November 3, 2017

Book Review || The Fault in Our Stars by John Green

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The Fault in Our Stars by John Green happened to be sitting on the recent returns shelf at the library and I thought, 'Why not?' The novel is highly acclaimed and a New York Times Bestseller, and a film was made from it, so it must be good.

And that it certainly is, to a point. I laughed (well, sort of inwardly giggled with a smirk on my face), I cried. The characters have been given such tough luck in life that it is difficult not to like their immense optimism, especially Augustus Waters', and the strength it must take for them to make it through every day of pain. I liked that Hazel Grace tried so hard to be a silent sufferer. I liked that Isaac was more heartbroken at losing who he thought was the love of his life than his eyesight. I always enjoy the depth of character that comes from reading a novel instead of watching the film, so in this case I enjoyed the book much more than I did the film. In fact, I did more crying reading Hazel's innermost, private thoughts than I did watching an erstwhile depressed and downbeaten teen fall in love and suddenly have only happy feelings for her future.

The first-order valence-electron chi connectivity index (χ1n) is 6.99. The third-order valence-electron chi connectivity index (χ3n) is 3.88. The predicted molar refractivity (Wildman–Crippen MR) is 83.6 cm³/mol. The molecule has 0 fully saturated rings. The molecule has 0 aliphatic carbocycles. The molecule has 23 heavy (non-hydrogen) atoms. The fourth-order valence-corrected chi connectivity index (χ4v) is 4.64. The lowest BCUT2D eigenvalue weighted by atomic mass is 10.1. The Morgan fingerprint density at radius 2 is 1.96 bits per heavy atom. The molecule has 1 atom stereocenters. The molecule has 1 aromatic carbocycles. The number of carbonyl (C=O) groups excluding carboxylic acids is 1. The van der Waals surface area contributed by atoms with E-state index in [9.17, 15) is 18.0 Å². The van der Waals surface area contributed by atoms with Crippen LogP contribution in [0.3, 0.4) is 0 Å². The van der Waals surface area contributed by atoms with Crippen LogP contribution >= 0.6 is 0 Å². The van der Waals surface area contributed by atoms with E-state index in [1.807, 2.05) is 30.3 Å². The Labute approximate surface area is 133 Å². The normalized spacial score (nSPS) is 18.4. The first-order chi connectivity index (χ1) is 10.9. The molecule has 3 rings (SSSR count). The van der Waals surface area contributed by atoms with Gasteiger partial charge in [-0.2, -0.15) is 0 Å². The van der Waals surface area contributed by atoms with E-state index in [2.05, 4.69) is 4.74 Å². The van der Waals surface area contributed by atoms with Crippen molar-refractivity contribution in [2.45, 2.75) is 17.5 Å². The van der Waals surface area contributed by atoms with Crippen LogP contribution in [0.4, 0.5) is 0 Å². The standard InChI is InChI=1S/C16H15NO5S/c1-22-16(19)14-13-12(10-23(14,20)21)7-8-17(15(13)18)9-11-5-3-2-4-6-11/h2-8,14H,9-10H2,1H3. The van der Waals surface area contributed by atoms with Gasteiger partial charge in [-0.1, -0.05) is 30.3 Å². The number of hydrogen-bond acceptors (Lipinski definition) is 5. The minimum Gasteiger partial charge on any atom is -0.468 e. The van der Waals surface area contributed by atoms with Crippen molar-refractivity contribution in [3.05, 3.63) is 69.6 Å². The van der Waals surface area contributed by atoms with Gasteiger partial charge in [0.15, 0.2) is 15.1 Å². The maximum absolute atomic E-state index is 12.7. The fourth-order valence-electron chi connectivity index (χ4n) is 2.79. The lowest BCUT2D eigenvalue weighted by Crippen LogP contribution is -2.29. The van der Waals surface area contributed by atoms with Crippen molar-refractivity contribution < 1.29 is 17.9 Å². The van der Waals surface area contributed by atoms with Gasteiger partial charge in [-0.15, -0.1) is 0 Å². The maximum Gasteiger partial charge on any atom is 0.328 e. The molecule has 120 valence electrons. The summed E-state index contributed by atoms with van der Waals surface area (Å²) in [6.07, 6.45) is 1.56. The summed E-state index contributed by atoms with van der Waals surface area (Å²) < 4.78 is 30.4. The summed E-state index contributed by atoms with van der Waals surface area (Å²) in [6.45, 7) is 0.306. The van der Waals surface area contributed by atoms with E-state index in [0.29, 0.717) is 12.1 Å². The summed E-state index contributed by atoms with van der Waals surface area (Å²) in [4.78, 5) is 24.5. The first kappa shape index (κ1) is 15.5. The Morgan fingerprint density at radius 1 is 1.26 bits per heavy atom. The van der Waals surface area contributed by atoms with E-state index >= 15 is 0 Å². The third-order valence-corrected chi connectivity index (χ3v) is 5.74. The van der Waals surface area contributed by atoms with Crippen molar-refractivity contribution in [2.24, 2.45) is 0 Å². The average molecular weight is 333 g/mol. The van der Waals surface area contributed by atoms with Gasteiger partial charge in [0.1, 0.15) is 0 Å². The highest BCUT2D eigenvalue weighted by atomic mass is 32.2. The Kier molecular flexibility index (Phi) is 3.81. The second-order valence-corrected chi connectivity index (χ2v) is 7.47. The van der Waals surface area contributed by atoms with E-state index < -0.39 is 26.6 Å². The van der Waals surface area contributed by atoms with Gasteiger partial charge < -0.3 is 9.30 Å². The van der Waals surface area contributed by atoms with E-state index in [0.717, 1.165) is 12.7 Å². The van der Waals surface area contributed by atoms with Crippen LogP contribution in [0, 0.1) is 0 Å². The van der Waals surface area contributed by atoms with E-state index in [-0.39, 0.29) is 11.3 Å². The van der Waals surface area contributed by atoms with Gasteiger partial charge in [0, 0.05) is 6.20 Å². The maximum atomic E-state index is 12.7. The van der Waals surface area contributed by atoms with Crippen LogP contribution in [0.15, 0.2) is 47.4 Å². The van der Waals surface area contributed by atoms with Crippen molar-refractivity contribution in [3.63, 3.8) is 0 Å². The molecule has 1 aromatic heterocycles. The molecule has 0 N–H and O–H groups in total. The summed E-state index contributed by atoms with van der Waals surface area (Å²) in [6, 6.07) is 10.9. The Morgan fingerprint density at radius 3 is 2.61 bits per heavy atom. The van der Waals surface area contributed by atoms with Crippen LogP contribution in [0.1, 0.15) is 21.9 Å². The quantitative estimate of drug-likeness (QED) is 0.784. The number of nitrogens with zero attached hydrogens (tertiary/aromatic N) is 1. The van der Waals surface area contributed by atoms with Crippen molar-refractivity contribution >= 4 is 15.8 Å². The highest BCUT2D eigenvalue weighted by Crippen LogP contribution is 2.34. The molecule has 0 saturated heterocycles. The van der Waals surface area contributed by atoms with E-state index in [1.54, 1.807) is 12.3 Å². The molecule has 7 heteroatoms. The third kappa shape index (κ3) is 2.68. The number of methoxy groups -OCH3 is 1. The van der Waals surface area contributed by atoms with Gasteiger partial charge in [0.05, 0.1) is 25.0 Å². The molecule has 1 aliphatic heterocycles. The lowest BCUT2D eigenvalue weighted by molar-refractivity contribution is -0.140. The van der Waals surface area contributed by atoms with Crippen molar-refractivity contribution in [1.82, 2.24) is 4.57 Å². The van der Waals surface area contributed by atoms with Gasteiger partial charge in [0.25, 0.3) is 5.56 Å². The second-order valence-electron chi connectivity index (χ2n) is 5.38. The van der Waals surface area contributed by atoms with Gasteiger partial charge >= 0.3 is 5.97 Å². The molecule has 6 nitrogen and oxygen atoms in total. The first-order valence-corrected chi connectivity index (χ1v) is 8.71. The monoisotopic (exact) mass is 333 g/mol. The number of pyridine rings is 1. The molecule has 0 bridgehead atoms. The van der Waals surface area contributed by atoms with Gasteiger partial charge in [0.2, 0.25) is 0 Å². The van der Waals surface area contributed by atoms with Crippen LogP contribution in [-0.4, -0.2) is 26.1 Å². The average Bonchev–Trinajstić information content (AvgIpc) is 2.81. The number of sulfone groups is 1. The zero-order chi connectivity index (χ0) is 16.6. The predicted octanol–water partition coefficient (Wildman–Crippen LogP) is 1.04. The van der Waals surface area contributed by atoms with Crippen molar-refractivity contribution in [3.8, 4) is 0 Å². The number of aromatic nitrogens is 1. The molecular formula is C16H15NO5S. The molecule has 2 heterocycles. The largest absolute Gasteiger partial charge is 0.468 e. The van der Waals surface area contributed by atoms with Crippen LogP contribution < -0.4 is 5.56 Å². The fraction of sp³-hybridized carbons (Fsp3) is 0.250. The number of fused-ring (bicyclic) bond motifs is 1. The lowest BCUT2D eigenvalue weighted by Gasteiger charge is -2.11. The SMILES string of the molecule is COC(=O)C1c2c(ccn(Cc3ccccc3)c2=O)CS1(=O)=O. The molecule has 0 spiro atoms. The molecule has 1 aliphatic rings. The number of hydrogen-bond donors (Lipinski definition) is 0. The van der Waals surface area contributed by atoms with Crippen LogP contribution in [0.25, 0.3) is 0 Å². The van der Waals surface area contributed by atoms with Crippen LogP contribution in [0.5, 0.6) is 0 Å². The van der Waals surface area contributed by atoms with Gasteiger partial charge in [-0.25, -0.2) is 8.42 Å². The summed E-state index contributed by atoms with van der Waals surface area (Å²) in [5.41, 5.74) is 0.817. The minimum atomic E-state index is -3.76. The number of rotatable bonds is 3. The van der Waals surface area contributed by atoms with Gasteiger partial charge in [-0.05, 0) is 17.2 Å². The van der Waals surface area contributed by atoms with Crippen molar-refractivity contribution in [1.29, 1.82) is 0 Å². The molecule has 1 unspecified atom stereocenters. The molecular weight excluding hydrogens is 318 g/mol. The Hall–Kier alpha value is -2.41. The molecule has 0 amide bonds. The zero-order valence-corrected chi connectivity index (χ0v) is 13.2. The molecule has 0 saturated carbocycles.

That being said, something feels off to me in the way these teens speak to each other. Perhaps it is their nearness to Death that brings out their poetic genius and their witticisms, for I honestly don't remember being so pretentious as a teenager. Then again, as a teenager I never did do a lot of socialising or talking. I will have to ask my remaining friends if they ever felt this way about me, before someone calls me a liar. :) On the other hand, there is something endearingly childish about these teenagers - perhaps they are simply living their lives and having their say because they of all people know how short life is.

The Fault in Our Stars is actually a mirror of Peter van Houten's An Imperial Affliction (a made-up author and a made-up book). While Van Houten's novel literally ends in the middle of a sentence, these teens' lives could similarly end as quickly. Augustus' diagnosis shows that and the depth of Hazel and Augustus' sudden and deep love for each other may not be a fault in anyone's stars but just two people reaching out for true recognition in a world where everyone feels sorry for you on Facebook but don't really know who you are.

The message I took from the novel was that, obviously, life is short - whether or not you have cancer - and living what you have is infinitely better than living hoping for more all the time. Of course, one should also value your family and show them - something I'll have to work on this year.



Have you read the book or seen the film? Let me know what you think in the comments section!

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